The Waldorf Experience Through a Visiting Student

Derek Wacks, a student visiting The Waldorf School of Saratoga Springs last month, wrote down his experience from his day spent at the school:

Classes may begin with a greeting from the teacher and a warm good-morning smile. Everyone settles in as a question is raised and the teacher responds with a follow-up question. Fellow classmates chime in as the conversation flows between topics, floating over anecdotes relevant to the course material. I forget we are in a classroom, as the lesson progresses as a conversation.

While the teacher may guide the discussion in a particular direction, it is up to the students to choose the path they take. The students meander along at a steady rate as they discover breakthroughs in their understandings of the topic at hand. Discussions intensify into heated debates, then digress into jokes one might make at the family dinner table. A mere hour into the day and I feel as if I am joining a tightly knit group of peers, faculty and student alike.

Architecture with the senior class, taught by Mr. Fron and Mr. Whitney, comes to a close and the worn wooden floors of the small homely building creak as students bustle to their next destination within the hallowed walls. I migrate with the small senior class of eight kids through the school. We pass students and teachers, everyone catching up, talking of school work and weekend plans, all absorbed in conversation.

We arrive in Ms. Lovenduski’s calculus class and a test is handed out. It reads like a story, requiring the use of calculus along the way. After giving an answer, an explanation is required. Woven into Waldorf’s teaching style is the idea that students should have a genuine understanding of the topic at hand. There is familiarization with learned material so that it may find a niche in the student’s mind and evolve into knowledge. Rather than memorize a list of important facts, dates, or equations, students have a sincere intimacy with the information. This enables them to give the information context and meaning.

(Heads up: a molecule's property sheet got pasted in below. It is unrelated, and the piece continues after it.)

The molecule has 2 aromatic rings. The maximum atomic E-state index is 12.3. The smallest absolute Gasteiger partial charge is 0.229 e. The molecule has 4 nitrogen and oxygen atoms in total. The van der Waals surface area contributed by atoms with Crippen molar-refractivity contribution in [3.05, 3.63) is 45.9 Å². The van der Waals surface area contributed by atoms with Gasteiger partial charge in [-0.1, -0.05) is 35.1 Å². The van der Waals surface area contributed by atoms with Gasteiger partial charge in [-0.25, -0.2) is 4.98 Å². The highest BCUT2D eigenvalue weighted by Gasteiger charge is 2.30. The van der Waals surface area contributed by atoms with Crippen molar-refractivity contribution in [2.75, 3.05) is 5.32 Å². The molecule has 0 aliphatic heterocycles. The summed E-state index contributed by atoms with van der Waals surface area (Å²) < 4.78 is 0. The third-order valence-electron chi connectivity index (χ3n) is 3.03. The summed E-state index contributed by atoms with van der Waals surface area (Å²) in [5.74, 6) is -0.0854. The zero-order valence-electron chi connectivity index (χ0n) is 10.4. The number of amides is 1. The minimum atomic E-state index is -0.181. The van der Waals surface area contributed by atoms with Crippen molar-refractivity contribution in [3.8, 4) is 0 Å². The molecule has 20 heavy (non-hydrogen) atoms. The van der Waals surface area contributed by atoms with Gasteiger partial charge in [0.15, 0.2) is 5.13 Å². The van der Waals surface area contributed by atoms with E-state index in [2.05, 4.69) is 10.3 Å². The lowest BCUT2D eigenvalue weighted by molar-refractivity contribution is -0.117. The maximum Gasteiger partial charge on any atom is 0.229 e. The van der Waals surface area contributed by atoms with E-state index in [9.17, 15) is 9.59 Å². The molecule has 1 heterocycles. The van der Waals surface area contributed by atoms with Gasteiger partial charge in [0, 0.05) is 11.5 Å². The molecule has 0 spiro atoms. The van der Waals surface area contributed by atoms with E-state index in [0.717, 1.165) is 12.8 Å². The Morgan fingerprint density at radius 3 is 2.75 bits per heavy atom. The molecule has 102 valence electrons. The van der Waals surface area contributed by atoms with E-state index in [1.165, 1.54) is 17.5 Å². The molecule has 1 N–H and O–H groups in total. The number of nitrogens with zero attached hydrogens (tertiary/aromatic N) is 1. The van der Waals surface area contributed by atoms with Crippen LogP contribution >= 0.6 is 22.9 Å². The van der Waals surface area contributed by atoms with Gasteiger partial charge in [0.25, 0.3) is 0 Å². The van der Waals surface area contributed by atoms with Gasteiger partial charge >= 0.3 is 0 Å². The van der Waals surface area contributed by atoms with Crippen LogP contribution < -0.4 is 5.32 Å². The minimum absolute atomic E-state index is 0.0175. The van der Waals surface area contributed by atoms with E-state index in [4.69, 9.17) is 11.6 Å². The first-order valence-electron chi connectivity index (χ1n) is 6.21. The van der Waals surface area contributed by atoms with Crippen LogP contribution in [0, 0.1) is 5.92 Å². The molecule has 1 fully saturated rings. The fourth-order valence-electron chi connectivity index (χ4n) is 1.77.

Later in the day I arrive at Eurythmy. An enjoyable experience in and of itself, it is the integration of self-expression and inner peacefulness that explores the magnetism of the being. I left Mrs. Brashares’ class feeling oddly relaxed and fulfilled.

The nature of learning at Waldorf is built upon deep rooted understanding. Children adventuring from a thick, sturdy trunk of confidence and curiosity reach the tips of branches where flowers are budding. These flowers blossom into beautiful epiphanies and Ahhh’s, as class material clicks into place.

A visit to Waldorf feels more meaningful than simply attending classes. The visit entails being a part of a bigger family. Each member of this family cares immensely for one another. That is the most significant aspect of the school I found myself moved by.